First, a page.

- Pledge to stop eating Atlantic farmed salmon
The Pacific wild salmon population is being destroyed by disease found in most open-net farmed salmon. The waste from these fish farms is also destroying rare species of sea sponges. These consequences will eventually impact bears, orcas, sea lions and humans, all who depend on wild salmon and their ecosystems. Pledge to #KnowYourSalmon and choose wild here.
- Boycott tourism in Iceland
Iceland still supports local whale hunting. In 2018 alone, their hunting killed 146 whales. It is a single company who kills whales for their meat to ship to Japan. The whale meat then sits up to a year in freezers, as there is no demand for the meat. It’s senseless killing. Petition to #StopTheHunt here.
- Get outside, explore and connect with our oceans
Easier said than done here in Austin. Nevertheless, getting outside is what matters, and if it’s the water that speaks to your soul, take some time to visit Lady Bird Lake, Lake Austin or Lake Travis.
- Participate in beach clean-ups
Keep Austin Beautiful has regular clean-ups at Lady Bird Lake and other locations. Learn more here.
- Your voice matters, so make it heard by signing petitions, spreading awareness and making donations
Sign the petition to #StopTheHunt and share this article to spread awareness. Follow @SeaLegacy on Instagram. Educate yourself and help educate others. The environment can’t save itself.
- Separate your recycling, garbage and compost
It takes a little more time, but it has to be done.
- Support local ecotourism practices and companies when traveling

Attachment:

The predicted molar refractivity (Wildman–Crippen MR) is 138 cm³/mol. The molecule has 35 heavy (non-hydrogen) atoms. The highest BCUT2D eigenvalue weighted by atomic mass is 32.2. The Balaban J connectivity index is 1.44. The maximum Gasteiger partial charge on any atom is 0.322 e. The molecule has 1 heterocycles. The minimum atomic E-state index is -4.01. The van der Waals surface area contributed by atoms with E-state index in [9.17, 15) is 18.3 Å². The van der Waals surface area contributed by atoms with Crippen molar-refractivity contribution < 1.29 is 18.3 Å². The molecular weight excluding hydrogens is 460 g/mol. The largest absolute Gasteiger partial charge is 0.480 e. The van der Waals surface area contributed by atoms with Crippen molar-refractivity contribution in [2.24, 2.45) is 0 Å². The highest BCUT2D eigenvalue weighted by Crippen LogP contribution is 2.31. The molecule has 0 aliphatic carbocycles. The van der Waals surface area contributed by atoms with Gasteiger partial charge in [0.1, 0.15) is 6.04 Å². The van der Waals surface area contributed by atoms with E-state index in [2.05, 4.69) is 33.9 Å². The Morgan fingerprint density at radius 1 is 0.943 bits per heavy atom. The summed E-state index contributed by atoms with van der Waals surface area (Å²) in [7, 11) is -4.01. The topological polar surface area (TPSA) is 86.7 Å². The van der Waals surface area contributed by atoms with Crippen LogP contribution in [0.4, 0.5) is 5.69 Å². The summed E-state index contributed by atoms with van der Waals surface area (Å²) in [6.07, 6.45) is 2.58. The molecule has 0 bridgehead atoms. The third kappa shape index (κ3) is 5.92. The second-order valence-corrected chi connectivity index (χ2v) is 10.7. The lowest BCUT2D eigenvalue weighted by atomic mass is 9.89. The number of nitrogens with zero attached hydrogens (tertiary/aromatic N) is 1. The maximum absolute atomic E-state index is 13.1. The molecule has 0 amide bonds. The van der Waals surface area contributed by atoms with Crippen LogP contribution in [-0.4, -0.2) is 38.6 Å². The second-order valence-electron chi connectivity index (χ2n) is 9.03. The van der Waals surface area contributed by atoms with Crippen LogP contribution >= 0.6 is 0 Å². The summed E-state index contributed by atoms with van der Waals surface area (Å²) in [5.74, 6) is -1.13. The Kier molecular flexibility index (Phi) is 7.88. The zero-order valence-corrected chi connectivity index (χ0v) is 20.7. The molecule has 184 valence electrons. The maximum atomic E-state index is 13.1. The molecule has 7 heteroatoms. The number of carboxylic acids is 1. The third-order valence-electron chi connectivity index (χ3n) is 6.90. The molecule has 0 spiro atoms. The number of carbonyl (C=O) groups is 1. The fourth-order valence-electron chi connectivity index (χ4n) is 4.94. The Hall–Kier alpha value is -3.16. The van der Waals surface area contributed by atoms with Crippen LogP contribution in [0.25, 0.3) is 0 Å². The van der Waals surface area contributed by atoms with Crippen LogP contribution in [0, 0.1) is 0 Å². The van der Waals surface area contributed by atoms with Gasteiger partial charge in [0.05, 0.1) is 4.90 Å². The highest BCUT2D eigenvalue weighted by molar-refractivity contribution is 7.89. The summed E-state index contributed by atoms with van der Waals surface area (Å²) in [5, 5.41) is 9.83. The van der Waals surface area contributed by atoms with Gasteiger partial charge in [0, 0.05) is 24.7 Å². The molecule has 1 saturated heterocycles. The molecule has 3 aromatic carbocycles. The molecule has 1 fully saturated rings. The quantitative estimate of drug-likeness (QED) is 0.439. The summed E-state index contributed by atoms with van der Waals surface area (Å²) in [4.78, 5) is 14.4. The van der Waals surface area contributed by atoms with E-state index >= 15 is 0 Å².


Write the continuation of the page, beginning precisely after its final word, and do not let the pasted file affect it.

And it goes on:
- Understand that conservation takes time
Just because you can’t see the effects of your daily recycling efforts in your fight against ocean pollution doesn’t mean it has no effect. Fight the good fight, and be patient in your efforts. It takes time to save the world.
- Plant more trees
You can volunteer with TreeFolks to plant some trees in Austin. If your volunteer schedule is already booked, you can always donate to re-forest the Amazon and other forests with OneTreePlanted and other like-minded organizations.
- Find your community
Together we can accomplish anything. Whether you decide to join Austin’s Environmental Commission because policy is your thing, Tree Folks or Austin Parks Foundation to be one with nature, Austin Pets Alive! to cuddle with some puppies, or SeaLegacy’s “The Tide” if the online community is more your thing, you are contributing to something bigger than yourself, and that is invaluable.
- Take the United Nation’s Global Survey on Sustainability
The UN is working towards 17 Sustainable Development Goals. Do your part and take the survey.
- Respect wildlife and wildlife habitat
Be respectful of the planet. Throw away your trash and pick up the trash others were too careless to throw away themselves. Be kind to animals and their homes. Each creature has a role in the overall sustainability of the planet, and we must do our best not to further disrupt it, lest we risk our own place in the food chain.
- Help science happen
Let your curiosity free! There are so many things to learn and so many places to see. If you can’t see the world, the next best thing you can do is read about it. And if you care enough, you can support the scientists who dedicate their lives so that we may understand more about the world around us. We live on a beautiful blue planet in the middle of an ocean of stars. Let’s take care of it, together.